By excusing the behavior of sex addicts; by perceiving it as normal, we make it that much harder for people who want to break the cycle of compulsive sexual behavior to seek help. Think of what misery the country could have been spared had President Bill Clinton simply been able to say, “I have a problem. I’m going to get help for it.”

As we know, many addicts are very high functioning. How many celebrities, politicians and performers end up in rehab? Until then, many of us were unaware they had a problem. Anyone who has been involved with Alcoholics or Narcotics Anonymous knows that the ranks are filled with doctors, lawyers, judges, ministers and business executives who continued to perform adequately at work while their personal life was unraveling in the morass of addiction. Public acceptance and recognition that this is not normal, healthy or typical behavior increases the likelihood that those suffering in the grip of sex addiction will get help.


Infidelity is a common problem. Exact statistics are hard to come by but estimates are as high as about 50% of both women and men admitting to “infidelity” defined as sexual or emotional in relationships in general. The number is significantly lower, around 20% for what people will admit to in marriage.

So what is the difference between sex addiction and infidelity? Many more people engage in marital infidelity than those who become sex addicts. Affairs are exciting, thrilling, and difficult to resist and many people succumb to that temptation. Most will find the cost to their family lives, their marriages and their personal sense of integrity and self-esteem too high. It may happen again, but does not become a regular, repeating event in their lives. A single or series of long term affairs which may or may not lead to divorce seems to be typical. About 30% of marriages experiencing infidelity survive them.
Cocaine is also thrilling and exciting. While we all know this, most people do not try it or become regular users or addicts. The costs are just too high. The risk of addiction is well known.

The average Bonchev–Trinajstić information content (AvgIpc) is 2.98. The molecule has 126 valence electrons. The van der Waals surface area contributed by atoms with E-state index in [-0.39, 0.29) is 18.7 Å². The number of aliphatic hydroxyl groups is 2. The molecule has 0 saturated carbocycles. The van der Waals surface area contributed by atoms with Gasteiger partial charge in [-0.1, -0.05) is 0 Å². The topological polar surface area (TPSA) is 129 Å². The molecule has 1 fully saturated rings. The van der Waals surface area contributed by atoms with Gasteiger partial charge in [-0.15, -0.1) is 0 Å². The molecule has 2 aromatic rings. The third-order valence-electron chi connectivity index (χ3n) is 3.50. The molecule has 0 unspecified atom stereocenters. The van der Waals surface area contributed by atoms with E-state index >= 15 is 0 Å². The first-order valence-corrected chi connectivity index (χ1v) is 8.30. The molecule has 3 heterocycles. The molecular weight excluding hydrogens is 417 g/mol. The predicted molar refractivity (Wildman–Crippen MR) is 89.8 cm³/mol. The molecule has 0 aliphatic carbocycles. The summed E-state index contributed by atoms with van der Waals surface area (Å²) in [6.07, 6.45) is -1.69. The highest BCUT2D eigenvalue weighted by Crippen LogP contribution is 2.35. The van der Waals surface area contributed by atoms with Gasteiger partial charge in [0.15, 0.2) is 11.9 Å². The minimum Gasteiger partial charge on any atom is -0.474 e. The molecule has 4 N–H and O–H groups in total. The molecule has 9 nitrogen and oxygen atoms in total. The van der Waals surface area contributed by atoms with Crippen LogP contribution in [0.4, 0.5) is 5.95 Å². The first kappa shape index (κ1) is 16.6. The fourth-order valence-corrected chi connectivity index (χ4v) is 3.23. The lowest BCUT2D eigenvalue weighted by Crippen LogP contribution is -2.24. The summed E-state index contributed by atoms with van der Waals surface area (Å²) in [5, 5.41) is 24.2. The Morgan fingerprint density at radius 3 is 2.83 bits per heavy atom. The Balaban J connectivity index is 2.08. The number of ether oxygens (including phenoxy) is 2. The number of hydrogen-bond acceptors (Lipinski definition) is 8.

But what about the person who experiences the thrill and excitement of forbidden sex; sex with strangers, sex for money, pornography, or sex with minors? Those who constantly seek the intense thrill of this type of sex can become addicted to the intensity of that physiological high and with addiction comes obsession, sapping the life and joy out of every day life or ordinary sex with a committed partner. It is this type of compulsive sexuality that erodes the ability to live a normal life or experience intimate relationships. A true relationship is impossible when lies and hidden behavior are in the middle of it. The addicted partner is always lying about where they are, how they feel and what they think. Addiction looks very different from infidelity.

Single people may also have sex with many different partners. Because they are not committed to a partner the costs may not be great. Addiction occurs when it becomes compulsive. When a person pursues sexual thrills to the exclusion of developing or strengthening other areas of their life, it can be defined as addiction. When friendships, work and moving forward in life are diminished because of an intense, primary focus on sex, addiction exists.


Many will view sexual acting out, even at a compulsive level to be a sign of poor character or immorality. Alcohol addiction was also viewed in this manner up until recently. The acceptance of addictions as a form of mental illness is a much more modern view and one that is gaining ground.

This does not excuse the behavior and, in fact, recovering from addictions takes enormous personal strength and perseverance. We have no magic pills or treatments which provide guaranteed relief to any addict. Addictions are system wide and require individual commitment, family and social support and professional intervention for recovery. Addictions are life threatening problems that strip an individual of self-respect, integrity and the possibility of intimacy with their loved ones.
There are no happy addicts. People of good judgment and character can succumb to addiction at times of stress. Condemnation of the addict only adds to their own damaged self image and gives them another excuse to drink, get high, seek out another sexual or gambling thrill. This is the well known cycle of addiction.

Is Tiger Woods a sex addict? Those on the outside cannot tell for sure. Some good can come of his public humiliation and downfall if increased attention is focused on the very hidden world of sex addiction.

If you know someone who may be addicted to sex, or who is struggling with infidelity, I can help you. Get the healthy relationships you want with the people who are most important in your life, contact me.